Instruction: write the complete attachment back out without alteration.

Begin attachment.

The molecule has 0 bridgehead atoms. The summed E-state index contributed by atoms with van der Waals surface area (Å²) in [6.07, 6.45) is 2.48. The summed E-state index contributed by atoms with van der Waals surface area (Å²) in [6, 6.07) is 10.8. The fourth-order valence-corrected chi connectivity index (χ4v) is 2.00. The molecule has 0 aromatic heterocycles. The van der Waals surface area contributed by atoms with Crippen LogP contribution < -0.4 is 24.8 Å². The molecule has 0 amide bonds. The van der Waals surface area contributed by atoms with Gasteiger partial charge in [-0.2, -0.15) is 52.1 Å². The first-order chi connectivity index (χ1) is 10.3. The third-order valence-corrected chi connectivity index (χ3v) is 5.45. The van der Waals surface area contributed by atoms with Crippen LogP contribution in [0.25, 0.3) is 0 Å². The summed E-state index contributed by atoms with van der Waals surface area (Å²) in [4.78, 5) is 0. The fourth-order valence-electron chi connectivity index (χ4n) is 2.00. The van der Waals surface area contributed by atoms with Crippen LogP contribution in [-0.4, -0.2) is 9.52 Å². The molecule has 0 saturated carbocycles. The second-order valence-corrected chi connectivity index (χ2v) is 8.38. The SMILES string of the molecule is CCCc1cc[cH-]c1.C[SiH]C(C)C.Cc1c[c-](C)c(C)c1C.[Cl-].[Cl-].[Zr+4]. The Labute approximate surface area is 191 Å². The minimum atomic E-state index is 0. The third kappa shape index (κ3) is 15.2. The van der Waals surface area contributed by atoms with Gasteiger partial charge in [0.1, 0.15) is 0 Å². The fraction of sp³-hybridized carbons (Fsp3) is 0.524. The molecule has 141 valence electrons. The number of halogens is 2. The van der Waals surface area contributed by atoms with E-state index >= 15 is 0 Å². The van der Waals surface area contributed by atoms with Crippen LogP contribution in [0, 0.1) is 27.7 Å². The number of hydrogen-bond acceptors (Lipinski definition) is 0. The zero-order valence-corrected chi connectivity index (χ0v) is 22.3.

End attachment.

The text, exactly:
The molecule has 0 bridgehead atoms. The summed E-state index contributed by atoms with van der Waals surface area (Å²) in [6.07, 6.45) is 2.48. The summed E-state index contributed by atoms with van der Waals surface area (Å²) in [6, 6.07) is 10.8. The fourth-order valence-corrected chi connectivity index (χ4v) is 2.00. The molecule has 0 aromatic heterocycles. The van der Waals surface area contributed by atoms with Crippen LogP contribution < -0.4 is 24.8 Å². The molecule has 0 amide bonds. The van der Waals surface area contributed by atoms with Gasteiger partial charge in [-0.2, -0.15) is 52.1 Å². The first-order chi connectivity index (χ1) is 10.3. The third-order valence-corrected chi connectivity index (χ3v) is 5.45. The van der Waals surface area contributed by atoms with Crippen LogP contribution in [0.25, 0.3) is 0 Å². The summed E-state index contributed by atoms with van der Waals surface area (Å²) in [4.78, 5) is 0. The fourth-order valence-electron chi connectivity index (χ4n) is 2.00. The van der Waals surface area contributed by atoms with Crippen LogP contribution in [-0.4, -0.2) is 9.52 Å². The molecule has 0 saturated carbocycles. The second-order valence-corrected chi connectivity index (χ2v) is 8.38. The SMILES string of the molecule is CCCc1cc[cH-]c1.C[SiH]C(C)C.Cc1c[c-](C)c(C)c1C.[Cl-].[Cl-].[Zr+4]. The Labute approximate surface area is 191 Å². The minimum atomic E-state index is 0. The third kappa shape index (κ3) is 15.2. The van der Waals surface area contributed by atoms with Gasteiger partial charge in [0.1, 0.15) is 0 Å². The fraction of sp³-hybridized carbons (Fsp3) is 0.524. The molecule has 141 valence electrons. The number of halogens is 2. The van der Waals surface area contributed by atoms with E-state index >= 15 is 0 Å². The van der Waals surface area contributed by atoms with Crippen LogP contribution in [0, 0.1) is 27.7 Å². The number of hydrogen-bond acceptors (Lipinski definition) is 0. The zero-order valence-corrected chi connectivity index (χ0v) is 22.3.